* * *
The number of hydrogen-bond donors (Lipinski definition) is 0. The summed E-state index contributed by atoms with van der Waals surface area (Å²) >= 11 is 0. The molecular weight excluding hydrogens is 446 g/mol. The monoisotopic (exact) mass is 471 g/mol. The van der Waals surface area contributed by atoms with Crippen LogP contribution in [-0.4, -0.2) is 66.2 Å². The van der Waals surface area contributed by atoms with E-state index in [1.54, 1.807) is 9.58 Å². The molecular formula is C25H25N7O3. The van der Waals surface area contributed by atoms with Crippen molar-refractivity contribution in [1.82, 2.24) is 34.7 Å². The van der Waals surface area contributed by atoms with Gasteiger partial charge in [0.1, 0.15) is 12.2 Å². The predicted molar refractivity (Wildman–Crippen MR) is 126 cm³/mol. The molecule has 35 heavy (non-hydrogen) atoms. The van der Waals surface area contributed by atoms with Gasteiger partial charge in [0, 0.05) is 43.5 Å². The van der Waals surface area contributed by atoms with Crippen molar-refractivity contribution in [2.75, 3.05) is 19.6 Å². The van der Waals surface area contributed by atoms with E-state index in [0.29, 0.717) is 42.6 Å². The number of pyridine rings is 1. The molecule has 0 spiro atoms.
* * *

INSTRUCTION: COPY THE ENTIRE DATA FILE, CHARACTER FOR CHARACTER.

The number of hydrogen-bond donors (Lipinski definition) is 0. The summed E-state index contributed by atoms with van der Waals surface area (Å²) >= 11 is 0. The molecular weight excluding hydrogens is 446 g/mol. The monoisotopic (exact) mass is 471 g/mol. The van der Waals surface area contributed by atoms with Crippen LogP contribution in [-0.4, -0.2) is 66.2 Å². The van der Waals surface area contributed by atoms with E-state index in [1.54, 1.807) is 9.58 Å². The molecular formula is C25H25N7O3. The van der Waals surface area contributed by atoms with Crippen molar-refractivity contribution in [1.82, 2.24) is 34.7 Å². The van der Waals surface area contributed by atoms with Gasteiger partial charge in [0.1, 0.15) is 12.2 Å². The predicted molar refractivity (Wildman–Crippen MR) is 126 cm³/mol. The molecule has 35 heavy (non-hydrogen) atoms. The van der Waals surface area contributed by atoms with Gasteiger partial charge in [0, 0.05) is 43.5 Å². The van der Waals surface area contributed by atoms with Crippen molar-refractivity contribution in [2.75, 3.05) is 19.6 Å². The van der Waals surface area contributed by atoms with E-state index in [0.29, 0.717) is 42.6 Å². The number of pyridine rings is 1. The molecule has 0 spiro atoms.